From lazy days at the beach to weekend hikes, there’s a whole lot to love about summer, but spending more time in the great outdoors means you could be running into some potential health issues. Winter gets a bad name for colds, flus and hypothermia, but summertime has dangers of its own.
Before you hit the pool or lay out in the sun, take a look at these 10 common summer myths and be ready for whatever summer throws at you.
Science says no, in fact, a few minutes of unprotected exposure can bring big benefits for your health. The exact amount of time varies from person-to-person, but experts suggest starting with 10 to 15 minutes a day. Most people only need a few minutes in the sun to start taking advantage of the benefits; but you should always be careful not to let the skin burn.
It may feel good in the moment, but scratching often makes the area even itchier and you could be opening yourself up to infection. If you break the skin your fingernails could be delivering germs to the site. It’s better to put ice on the bite to bring down inflammation and soothe the itch.
While an ice cold soda may seem like the perfect summer option, don’t expect it to meet your hydration needs. According to the Cleveland Clinic, “alcoholic and caffeinated beverages, such as coffee, teas, and colas, are not recommended for optimal hydration. These fluids tend to pull water from the body and promote dehydration.” It’s not that you shouldn’t enjoy these drinks in the summer, just be sure to supplement with water or other hydrating fluids.
You’ve been looking forward to your beach trip all week, so the last thing you want to do is sit around applying and rubbing in sunscreen. Thankfully spray sunscreens are an awesome option.
Both the FDA and the EWG (Environmental Working Group) agrees, spray sunscreens are likely dangerous. The EWG details the danger in its 2015 sunscreen report: “[It’s] a delivery method that the FDA has cautioned may not be safe or effective. EWG agrees. Aerosolized droplets could push sunscreen chemicals deep into the lungs where they could irritate lung tissue or pass into the bloodstream. As well, the FDA says it lacks data to prove that sprays provide the necessary thick, even skin coverage on dry skin, let alone a wet kid.” Try these safer sunscreens instead.
Lazy summer days might lead to a few shortcuts, so to speak. So after a day by the pool, you’d rather head straight to dinner and skip the shower, no big deal right? At least you’re not covered in sweat.
Actually, swimming in a pool is not a replacement for a shower, but a reason to take one. There are some seriously disturbing things in public pools (think fecal matter, urine and up to two soda cans of sweat), but even private pools aren’t really clean. Be sure to hit the shower, preferably both before and after you swim (but definitely after).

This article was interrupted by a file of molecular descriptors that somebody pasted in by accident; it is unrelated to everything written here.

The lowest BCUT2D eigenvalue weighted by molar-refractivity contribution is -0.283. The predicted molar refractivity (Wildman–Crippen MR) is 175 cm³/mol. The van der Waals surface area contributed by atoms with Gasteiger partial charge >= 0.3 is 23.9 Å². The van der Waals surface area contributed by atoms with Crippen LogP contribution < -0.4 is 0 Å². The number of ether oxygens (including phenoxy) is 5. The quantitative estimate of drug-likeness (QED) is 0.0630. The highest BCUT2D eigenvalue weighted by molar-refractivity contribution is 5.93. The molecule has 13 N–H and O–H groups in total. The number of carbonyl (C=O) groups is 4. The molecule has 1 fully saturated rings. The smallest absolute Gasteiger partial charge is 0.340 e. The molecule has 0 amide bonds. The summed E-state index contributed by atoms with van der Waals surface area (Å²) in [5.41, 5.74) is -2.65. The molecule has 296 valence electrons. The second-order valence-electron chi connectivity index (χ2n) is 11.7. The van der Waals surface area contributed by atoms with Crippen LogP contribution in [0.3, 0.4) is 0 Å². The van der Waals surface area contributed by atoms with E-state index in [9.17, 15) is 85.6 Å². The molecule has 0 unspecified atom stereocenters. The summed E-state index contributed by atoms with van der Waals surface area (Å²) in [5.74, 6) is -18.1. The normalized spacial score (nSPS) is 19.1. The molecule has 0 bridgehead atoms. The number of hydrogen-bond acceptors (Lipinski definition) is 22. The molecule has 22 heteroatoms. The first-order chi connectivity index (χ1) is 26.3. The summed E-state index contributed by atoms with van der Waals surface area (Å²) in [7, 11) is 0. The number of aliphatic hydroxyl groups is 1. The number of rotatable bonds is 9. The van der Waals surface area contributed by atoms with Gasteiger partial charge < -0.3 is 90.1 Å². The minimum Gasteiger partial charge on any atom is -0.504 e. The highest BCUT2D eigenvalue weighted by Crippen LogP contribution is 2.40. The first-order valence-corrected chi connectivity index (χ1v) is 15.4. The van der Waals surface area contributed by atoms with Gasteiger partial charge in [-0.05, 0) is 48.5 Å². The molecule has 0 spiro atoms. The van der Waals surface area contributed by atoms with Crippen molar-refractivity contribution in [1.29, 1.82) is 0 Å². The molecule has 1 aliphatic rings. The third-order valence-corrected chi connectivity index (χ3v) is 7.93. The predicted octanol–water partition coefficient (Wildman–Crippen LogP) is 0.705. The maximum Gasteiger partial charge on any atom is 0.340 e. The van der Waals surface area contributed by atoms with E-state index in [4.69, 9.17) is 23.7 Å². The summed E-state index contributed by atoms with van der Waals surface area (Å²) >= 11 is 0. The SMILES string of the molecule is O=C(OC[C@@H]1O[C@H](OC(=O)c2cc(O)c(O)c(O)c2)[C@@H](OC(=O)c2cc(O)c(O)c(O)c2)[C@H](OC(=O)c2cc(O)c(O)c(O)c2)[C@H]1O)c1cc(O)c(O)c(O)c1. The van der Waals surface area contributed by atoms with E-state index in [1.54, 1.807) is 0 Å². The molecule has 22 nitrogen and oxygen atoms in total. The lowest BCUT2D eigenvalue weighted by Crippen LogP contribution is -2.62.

Legend has it that garlic can help ward off vampires, so maybe it could keep other blood-suckers away?
According to research from the University of Connecticut, consuming garlic had no effect on deterring mosquitoes. The experiment had subjects ingesting garlic pills for two days and in the end the garlic didn’t help when the mosquitoes came flying. The researchers noted that long-term consumption might make a difference, but it’s far easier (and more reliable) to use bug spray and citronella candles.
Even if you don’t see the sun, you can still get burned—in fact, you can get burned in any weather. Dr. Cynthia Bailey, a board-certified dermatologist and the President and CEO of Advanced Skin Care and Dermatology Physicians, said that too many people believe their skin is safe on a cloudy day. She recommends wearing sunscreen regardless of the weather or time of day.
The old adage that you should wait at least 30 minutes before swimming after a meal has been around for so long that it must be true, right?
While it is true that digestion draws blood into your gut and there could be some minor cramping, there is no evidence or past cases of that ever killing anyone. The International Life Saving Federation completed a comprehensive review on the subject and found that eating a normal-sized meal before a swim is safe.
Sure, you’ve seen it in the movies, but who actually gets struck by lightning, right?
Actually an average of 49 people die each year in the U.S. after being struck, according to the National Weather Service, and for every one death there are nine other people who have varying degrees of injury as a result of being struck, many of those injuries turn into lifelong disabilities. It’s a big problem and despite warnings, people think it won’t happen to them. Remember the old adage, “when thunder roars, go indoors,” and be alert, especially in these 10 lightning-prone states.
These fascinating giants of the sea are so interesting that they’ve earned a whole week of programming on the discovery channel and, unfortunately, more than their fair share of myths. Though being the victim of a shark attack is extremely unlikely—your odds are one in 11.5 million, according to the International Shark Attack File—many people have a very real fear of sharks. Rumor has it a swift punch to the nose is the best way to stun a shark.
Experts say that punching the shark in the nose is not the way to go. For one, it will be pretty tough to pull back and punch with the resistance of the water and two, your hand could easily miss its target and end up shredded by shark teeth. Instead you should claw or jab at the eyes or gills, both sensitive spots on the shark. Keep it up and the shark will soon decide you’re not worth the trouble.